The first time when I heard about Chernivtsi, Ukraine was in May, during my trip to Iran. I was relaxing in the yard of my beautiful hotel in Kashan, reading a book “Between East and West: Across the Borderlands of Europe” by Anne Applebaum and one of the chapters was about this city.
The whole book was really interesting but after reading the part about Chernivtsi I started googling it right away and was literally awestruck how beautiful this place seems to looks and how interesting it sounds. How come I haven’t heard of it before??? Needless to say 3 months later I visited Chernivtsi, Ukraine.
After exploring (and being impressed with) Kamyanets-Podilsky I caught a bus and 2 hours later found myself in Chernivtsi. After a longish walk down the main street I got to the center and knew from the very beginning I’m gonna like this place.
It was a beautiful summer day, cars and trolleybuses rumbled down the cobbled streets and the architecture around me was the one I like the most – from the golden age of the Habsburg empire. Chernivtsi enchanted me and there was nothing that could spoil this feeling.
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Chernivtsi, Ukraine – an unknown pearl of the Austrian empire
It is believed that the area of Chernivtsi was already inhabited in the time of the Neolithic era but it wasn’t until the end of the 18th century that the city got its splendor. That’s when it was annexed to the Austrian Habsburg empire and became the capital of the Bukovina region (soon after it was promoted to the Duchy of Bukovina, one of the 15th crown-lands in the empire).
It was the golden era of Chernivtsi, the city received Magdeburg rights and numerous wealthy and smart people (merchants, craftsmen or entrepreneurs) were invited to help developing the place. Chernivtsi has become a typical Central European city of this time, with stunning architecture and rich cultural life. It was and still is called “Little Vienna” as it just resembles the capital of Austria so much!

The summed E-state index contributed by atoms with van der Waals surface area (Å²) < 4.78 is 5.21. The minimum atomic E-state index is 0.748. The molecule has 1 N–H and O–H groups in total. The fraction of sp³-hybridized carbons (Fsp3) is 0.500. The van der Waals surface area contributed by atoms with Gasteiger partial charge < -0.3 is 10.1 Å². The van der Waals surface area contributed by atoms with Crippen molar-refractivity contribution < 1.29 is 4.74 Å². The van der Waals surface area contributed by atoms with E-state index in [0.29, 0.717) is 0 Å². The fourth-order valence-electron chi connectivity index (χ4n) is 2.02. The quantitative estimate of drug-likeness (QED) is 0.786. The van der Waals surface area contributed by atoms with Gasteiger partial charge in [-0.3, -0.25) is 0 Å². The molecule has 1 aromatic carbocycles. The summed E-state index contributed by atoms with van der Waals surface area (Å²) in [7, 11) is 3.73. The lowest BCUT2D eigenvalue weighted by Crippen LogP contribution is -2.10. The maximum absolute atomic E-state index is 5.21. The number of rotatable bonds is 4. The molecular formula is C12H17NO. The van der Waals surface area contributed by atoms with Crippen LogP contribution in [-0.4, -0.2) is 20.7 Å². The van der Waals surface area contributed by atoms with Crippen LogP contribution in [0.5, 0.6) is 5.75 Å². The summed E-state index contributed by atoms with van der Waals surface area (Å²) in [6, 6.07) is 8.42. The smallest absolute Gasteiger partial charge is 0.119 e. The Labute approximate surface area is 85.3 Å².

After the First World War Bukovina together with Chernivtsi was under the Romanian rule only to become part of USSR in 1940 and eventually independent Ukraine in 1991. These days it’s one of the most important cities in Western Ukraine and together with Lviv they make a cultural hub of the country.
When I entered the main pedestrian street of the city – Kobylyanska – I was literally speechless. It was just stunning, a perfect showroom of the best that Central Europe has to offer.
My hostel was located across the yard from the street and every time when I left the gate I had this wow moment. It was incredible! Pastel buildings, rich in ornaments, numerous cafes and lots of flowers – it looked like from some kind of painting! And it was just the beginning to what Chernivtsi has to offer!
Chernivtsi University – one of the most beautiful in the world!
It was obvious to me where I will start discovering Chernivtsi – at the University! While everyone is impressed with university buildings in UK or the US the one in Chernivtsi is equally amazing and is even listed on UNESCO World Heritage List.
The complex was designed by the Czech architect Joseph Hlavka and first it served as the Residence of Bukovinian and Dalmatian Metropolitans. The university itself was founded in 1875 but it moved to the current location 80 years later.
I thought I will have the place to myself, it was Sunday afternoon after all, but it was busier than ever. Apparently the university grounds are the major hot spot for wedding sessions as there were at least 10 newly married couple with their whole huge entourage, doing photo shoots.
I still managed to sneak in inside to find a quiet corner to enjoy the atmosphere and the pleasant coolness. I’m sure Harry Potter would easily swap Hogwarts to Chernivtsi University, it’s just so majestic, charming and beautiful!
Walking around Chernivtsi, Ukraine
Chernivtsi, as well as the rest of the places I visited in Ukraine, felt really safe. I’ve been in this amazing city for 2 days and I spent the majority of this time just wandering aimlessly around, taking random streets left and right and falling under their charm over and over again. It was just the pure pleasure and the best way I could discover the place.